SB 65 weakens local public control of vo-techs while creating more bureaucracy and expense. I look forward to seeing whether Rep. Elizabeth May lines up any opposition to a bill that has among its sponsors Republican and Democratic leaders from both chambers and even conservative Senator Stace Nelson.
Update and Correction 14:52 CST: An eager reader suggests vo-tech teachers may already by screwed out of continuing contract protection by state law. Sure enough, I go reading the law books and find SDCL 13-39-65, which excludes “any person employed in a public postsecondary technical institute” from continuing contract protection and requires the local governing board to give the same 60-day notice of nonrenewal that SB 65 requires in Section 39. So, on the bright side, SB 65 doesn’t make life any worse for vo-tech teachers than it already is. And maybe on the even brighter side, given that mention of continuing contract, perhaps the Legislature has the opportunity to attract more people to teach at the vo-techs by striking that section and SDCL 13-39-65 and granting vo-tech teachers the same meager labor rights that their K-12 compadres enjoy.
Mr. H, you didn’t see this coming after the Amendment R? This was the whole point of the Amendment R because without Amendment R the Regent Board would have gone insaner than most with anger if a single entity was created to oversee and regulate the vo techs and make them a stronger single voice.
1) I know of nobody who wants the Regents to manage the Vo-Techs including the Regents. Amendment R cleared this up.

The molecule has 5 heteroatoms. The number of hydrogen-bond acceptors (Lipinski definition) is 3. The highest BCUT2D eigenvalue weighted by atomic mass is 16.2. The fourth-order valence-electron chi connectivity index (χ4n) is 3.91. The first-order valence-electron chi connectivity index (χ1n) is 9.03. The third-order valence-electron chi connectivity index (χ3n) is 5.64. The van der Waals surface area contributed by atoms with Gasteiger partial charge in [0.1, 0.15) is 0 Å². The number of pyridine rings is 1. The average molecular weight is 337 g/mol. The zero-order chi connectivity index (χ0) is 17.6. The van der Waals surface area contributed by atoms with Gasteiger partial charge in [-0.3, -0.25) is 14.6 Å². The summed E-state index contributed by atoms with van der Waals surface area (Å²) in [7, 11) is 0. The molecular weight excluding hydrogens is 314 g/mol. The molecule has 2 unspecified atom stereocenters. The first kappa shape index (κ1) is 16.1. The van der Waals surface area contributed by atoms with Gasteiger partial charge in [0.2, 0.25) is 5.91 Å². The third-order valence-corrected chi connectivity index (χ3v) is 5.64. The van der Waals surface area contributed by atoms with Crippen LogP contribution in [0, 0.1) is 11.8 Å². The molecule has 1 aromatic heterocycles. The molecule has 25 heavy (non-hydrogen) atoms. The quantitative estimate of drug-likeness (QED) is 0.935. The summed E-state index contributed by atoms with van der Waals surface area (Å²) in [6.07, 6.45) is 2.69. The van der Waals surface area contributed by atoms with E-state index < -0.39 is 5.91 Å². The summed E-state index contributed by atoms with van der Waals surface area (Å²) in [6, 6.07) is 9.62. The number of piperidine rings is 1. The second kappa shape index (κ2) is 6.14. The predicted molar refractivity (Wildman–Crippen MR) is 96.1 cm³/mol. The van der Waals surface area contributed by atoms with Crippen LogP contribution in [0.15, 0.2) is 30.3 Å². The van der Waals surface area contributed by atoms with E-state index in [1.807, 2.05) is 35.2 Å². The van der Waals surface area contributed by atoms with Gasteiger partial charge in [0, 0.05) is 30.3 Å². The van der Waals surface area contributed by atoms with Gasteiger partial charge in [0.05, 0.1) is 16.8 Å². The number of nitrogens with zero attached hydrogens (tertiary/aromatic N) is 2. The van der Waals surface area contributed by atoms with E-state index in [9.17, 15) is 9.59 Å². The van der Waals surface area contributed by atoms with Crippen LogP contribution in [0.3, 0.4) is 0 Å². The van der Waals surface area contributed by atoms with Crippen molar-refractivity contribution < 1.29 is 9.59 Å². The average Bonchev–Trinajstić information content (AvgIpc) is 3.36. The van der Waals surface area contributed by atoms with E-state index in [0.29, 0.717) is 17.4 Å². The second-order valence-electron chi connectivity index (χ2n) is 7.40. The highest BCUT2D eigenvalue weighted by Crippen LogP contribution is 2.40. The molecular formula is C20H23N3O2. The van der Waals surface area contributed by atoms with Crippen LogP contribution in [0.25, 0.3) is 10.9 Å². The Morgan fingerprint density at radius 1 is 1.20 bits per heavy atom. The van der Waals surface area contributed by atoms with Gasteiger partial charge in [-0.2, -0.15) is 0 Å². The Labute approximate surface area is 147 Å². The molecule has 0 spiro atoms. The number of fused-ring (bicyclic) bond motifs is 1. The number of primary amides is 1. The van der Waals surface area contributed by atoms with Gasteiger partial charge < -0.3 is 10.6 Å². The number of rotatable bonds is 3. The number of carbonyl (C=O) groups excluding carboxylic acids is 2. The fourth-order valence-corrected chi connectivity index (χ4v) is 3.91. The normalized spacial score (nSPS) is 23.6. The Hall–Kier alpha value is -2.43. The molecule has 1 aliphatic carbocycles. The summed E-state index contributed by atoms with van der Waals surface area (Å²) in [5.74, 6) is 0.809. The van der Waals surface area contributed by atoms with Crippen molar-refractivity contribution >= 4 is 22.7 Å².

2) I appreciate the initial role of the development of Vo-Techs which created options for their K-12 students besides college. But, the students and employers who benefit from the Vo-Techs are no longer “locals” but for the entire state.
3) A majority of the voters in all the localities with Vo-Tech schools voted for Amendment R so I think a clear case can be made these voters approved if not desired their school board being relieved of this responsibility. In fact, Amendment R would have been soundly defeated without the support of the voters who have Vo-Tech schools in their locality.
4) Are you really asserting a new governance body is more “bureaucracy?” And that the cost of travel and per diem and an Executive Director is a reason not to do this?
5) This is not a partisan issue as evidenced by leadership from both parties and broad member support. Vo-Techs are an important option for our young people and deserves governance whose only focus in the Vo-Tech schools.
That said, I think the Legislature can define the criteria of members (i.e. geographic diversity) and give the Governor the same flexibility the Governor has with regard to the Regents.
These vo techs were left to rot on the vine by local school boards. Look at what has happened with them. But this new bigger government is bad too. It would be best if the new board just decides to phase out the vo techs and put some of the more popular classes in the schools like Northern and Madison Normal Schools, and Black Hills State. Then the other humanities classes that the colleges already teach could just be shelved.